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A Tennessean's Version of an American Chestnut Page


What Was So Special About the American Chestnut?

The American Chestnut was often referred to as the "King of Trees" or "farmer's friend" in early tree references. Appalachian farmers used the straight-grained, rot resistant wood for split rail fences, fence posts, barns, and anything exposed to the weather. In the fall, livestock was turned into the woods to fatten up on Chestnut mast. Chestnuts were gathered and sold as supplemental income.

A favorite among loggers, the American Chestnut was a large tree comparable to the Tulip Poplar, growing to over 100 feet tall on good sites and could live several hundred years. Chestnut lumber was strong, straight grained, lightweight, and easily worked. Its uses ranged from fine furniture to utility poles.

The drought resistant, late blooming Chestnut was a dependable source of mast for wildlife. Unlike many Oaks, its nut crop was unaffected by late freezes. The Chestnut thrived on dry, well-drained slopes where many other tree species struggled.


The Largest Known Surviving American Chestnut Tree in Tennessee 


What Happened?

The American Chestnut in its legendary tree form was reduced to scattered shrubby sprouts over most of Tennessee and the rest of its natural range by the middle 1930s. Native American Chestnuts (Castanea dentata) were and are attacked by an imported "Chestnut blight" or bark fungus disease Cryphonectria parasitica (formerly Endothia parasitica). This blight arrived in the New England area around the turn of the century and virtually wiped out all mature American Chestnuts within their natural range. The roots are not killed by the blight, only the trunk or stems. The blight also attacks native Chinquapins and to a lessor extent certain species of Oaks as alternate hosts. The original range and prevalence of the American Chestnut may have initially been reduced by "Ink Disease", Phytophthora cinnamomi, a fungus disease imported around the mid 1800's that kills the roots and root collar.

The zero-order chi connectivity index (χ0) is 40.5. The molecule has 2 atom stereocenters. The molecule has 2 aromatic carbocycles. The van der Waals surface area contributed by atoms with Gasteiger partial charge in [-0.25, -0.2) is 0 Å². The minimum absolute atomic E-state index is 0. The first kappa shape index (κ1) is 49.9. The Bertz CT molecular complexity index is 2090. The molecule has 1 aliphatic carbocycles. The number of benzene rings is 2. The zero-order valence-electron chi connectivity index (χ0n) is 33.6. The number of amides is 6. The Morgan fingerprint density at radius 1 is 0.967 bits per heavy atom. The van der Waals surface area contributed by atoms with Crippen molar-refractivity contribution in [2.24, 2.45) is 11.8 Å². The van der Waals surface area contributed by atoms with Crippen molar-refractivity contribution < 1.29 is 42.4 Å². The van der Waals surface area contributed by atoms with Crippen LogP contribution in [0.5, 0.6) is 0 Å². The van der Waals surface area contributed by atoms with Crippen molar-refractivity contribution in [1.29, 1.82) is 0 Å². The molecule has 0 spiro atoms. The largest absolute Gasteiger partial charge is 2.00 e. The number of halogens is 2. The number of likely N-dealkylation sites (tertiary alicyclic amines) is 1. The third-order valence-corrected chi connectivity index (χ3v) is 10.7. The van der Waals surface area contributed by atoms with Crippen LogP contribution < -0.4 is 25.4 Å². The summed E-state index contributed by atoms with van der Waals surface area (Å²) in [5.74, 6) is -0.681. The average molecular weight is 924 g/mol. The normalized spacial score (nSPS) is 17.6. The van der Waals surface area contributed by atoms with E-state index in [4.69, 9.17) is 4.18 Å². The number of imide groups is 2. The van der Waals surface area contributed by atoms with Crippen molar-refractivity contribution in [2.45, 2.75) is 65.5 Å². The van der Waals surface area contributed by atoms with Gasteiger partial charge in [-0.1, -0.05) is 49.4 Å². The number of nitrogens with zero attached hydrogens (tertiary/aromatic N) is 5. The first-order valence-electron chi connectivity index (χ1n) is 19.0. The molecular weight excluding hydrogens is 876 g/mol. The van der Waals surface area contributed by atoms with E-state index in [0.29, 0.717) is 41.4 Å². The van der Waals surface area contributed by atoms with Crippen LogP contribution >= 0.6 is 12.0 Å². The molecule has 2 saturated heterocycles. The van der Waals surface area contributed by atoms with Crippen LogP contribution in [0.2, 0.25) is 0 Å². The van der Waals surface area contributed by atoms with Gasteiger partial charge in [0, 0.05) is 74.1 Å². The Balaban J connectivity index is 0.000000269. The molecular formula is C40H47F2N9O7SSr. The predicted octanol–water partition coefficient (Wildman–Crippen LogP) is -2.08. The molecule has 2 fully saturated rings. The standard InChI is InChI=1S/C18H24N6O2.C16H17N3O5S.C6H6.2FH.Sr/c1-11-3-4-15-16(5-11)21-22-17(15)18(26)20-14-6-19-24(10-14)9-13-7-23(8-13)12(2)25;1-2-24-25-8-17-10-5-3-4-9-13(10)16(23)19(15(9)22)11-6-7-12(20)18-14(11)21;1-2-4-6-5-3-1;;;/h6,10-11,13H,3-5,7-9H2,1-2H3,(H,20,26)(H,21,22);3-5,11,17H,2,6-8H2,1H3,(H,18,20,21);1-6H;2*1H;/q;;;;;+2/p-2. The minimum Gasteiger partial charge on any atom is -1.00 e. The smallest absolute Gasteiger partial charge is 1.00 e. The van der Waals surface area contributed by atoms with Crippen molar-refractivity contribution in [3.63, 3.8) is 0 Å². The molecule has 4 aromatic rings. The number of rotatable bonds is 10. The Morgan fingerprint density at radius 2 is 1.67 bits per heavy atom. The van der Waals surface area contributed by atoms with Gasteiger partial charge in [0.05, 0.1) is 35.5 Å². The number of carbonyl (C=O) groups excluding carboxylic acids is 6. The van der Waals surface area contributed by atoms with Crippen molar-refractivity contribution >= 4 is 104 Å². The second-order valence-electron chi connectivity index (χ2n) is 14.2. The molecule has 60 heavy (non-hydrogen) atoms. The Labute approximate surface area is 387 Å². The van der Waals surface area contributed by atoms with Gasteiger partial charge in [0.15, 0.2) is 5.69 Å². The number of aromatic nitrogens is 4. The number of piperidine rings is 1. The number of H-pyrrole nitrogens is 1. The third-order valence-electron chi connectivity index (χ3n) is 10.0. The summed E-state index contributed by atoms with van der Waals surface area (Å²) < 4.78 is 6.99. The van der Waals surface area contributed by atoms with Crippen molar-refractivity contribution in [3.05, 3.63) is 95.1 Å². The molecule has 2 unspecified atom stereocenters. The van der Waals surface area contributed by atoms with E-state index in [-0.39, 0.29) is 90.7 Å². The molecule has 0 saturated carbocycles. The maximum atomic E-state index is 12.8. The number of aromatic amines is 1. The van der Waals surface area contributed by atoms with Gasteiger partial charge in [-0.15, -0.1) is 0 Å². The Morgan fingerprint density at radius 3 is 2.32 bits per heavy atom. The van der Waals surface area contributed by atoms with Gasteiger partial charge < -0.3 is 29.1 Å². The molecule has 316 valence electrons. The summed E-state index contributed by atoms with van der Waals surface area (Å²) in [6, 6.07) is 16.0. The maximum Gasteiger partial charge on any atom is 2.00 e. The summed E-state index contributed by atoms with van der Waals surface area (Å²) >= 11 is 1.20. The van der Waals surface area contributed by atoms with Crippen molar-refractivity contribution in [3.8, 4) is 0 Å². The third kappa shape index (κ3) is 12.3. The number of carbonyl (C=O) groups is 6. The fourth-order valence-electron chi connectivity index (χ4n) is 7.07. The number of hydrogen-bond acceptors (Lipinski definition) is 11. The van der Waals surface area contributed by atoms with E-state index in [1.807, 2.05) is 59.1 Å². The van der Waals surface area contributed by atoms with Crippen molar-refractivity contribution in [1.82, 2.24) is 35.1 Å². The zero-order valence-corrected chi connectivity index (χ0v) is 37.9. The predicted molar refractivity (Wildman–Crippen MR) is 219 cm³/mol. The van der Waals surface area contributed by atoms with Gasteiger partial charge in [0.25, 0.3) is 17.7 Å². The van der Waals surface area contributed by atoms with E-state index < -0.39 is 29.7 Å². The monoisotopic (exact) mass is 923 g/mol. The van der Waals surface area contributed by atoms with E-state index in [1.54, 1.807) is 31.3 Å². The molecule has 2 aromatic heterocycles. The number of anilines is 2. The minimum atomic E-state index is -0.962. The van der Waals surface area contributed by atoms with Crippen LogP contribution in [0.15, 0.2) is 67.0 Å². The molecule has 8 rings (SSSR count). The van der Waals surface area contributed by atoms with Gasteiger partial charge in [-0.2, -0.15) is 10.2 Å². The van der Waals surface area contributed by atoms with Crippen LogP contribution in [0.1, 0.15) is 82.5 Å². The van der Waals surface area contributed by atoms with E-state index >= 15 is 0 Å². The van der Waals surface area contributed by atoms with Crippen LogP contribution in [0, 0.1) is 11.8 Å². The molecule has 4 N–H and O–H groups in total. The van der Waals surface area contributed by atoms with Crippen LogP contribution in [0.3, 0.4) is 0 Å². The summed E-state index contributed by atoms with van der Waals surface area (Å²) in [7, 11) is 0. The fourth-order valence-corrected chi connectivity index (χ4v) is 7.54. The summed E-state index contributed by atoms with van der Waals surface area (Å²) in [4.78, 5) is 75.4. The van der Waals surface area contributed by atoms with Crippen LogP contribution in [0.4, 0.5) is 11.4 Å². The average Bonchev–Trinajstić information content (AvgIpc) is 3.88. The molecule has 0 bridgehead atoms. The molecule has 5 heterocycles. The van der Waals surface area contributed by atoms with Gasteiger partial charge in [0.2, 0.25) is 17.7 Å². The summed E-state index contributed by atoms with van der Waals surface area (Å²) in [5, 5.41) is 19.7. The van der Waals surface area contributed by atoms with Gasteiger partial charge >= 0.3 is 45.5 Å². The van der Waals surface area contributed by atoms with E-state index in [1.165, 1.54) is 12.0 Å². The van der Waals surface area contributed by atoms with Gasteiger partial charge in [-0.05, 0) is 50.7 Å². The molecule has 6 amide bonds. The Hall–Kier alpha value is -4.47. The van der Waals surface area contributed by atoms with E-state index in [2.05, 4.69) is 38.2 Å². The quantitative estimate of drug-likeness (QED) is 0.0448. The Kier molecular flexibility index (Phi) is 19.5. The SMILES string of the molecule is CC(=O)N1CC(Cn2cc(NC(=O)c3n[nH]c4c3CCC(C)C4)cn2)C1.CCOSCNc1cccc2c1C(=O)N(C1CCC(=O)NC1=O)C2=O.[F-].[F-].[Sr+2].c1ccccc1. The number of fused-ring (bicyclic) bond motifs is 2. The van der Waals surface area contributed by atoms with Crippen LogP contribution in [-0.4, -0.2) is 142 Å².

Five Year Old American Chestnut Tree in Fall Color


Theories and Methods of Restoration

The American Chestnut is regarded by some to be a lost cause. After nearly 100 years of efforts to cure or restore it, the status of the Chestnut in the wild has changed very little. The tree is thought to reproduce vegetatively (by root sprouts) and exist primarily as an understory tree. These understory trees, though now rare in some areas, occur throughout the original range. My thoughts are that if man can walk on the moon, the American Chestnut can be restored.

Breeding of resistant American Chestnut large surviving trees and intercrossing their offspring that show resistance is one method of restoration(American Chestnut Cooperators Foundation,"ACCF"). Genetic Engineering resistance genes into the American Chestnut shows promise.(Darren Corrigan and others) Using hybrids or crossing American and resistant Asian Chestnuts and backcrossing generations of resistant offspring to Americans is yet another method.(The American Chestnut Foundation,"TACF") A natural remedy called hypovirulence, a virus infection, slows the fungus and allows trees to recover.(Sandy Anagnostakis of The Connecticut Agricultural Experiment Station and ACCF) Thanks to the hard work of modern scientists, all of these methods are making headway.

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Chestnut Articles, Organizations, and Information

Although I am a member of the American Chestnut Cooperators Foundation (ACCF), the purpose of this page has been to stir your interest in American Chestnuts. For details about restoration efforts and organizations, please visit my links page below. Bear in mind, opinions vary about which method should be pursued. Feel free to e-mail me.

Check out these ACCF Integrated Management Timber Trees!

Integrated Management for Chestnut Blight Control

Reclaiming the American Chestnut's Old Dominion

American Chestnut Cooperators Foundation Closeup

American Chestnut Links

American Chestnut Pictures and Restoration Scrapbook

Thanks to Darren Corrigan, Lucille and Gary Griffin, Sandy Anagnostakis, Hill Craddock, Fred Hebard, Paul Sisco and Herman Forest for their patience, kindness and responses to my many questions!

Page by Ed Greenwell

Last updated 11/01/2015


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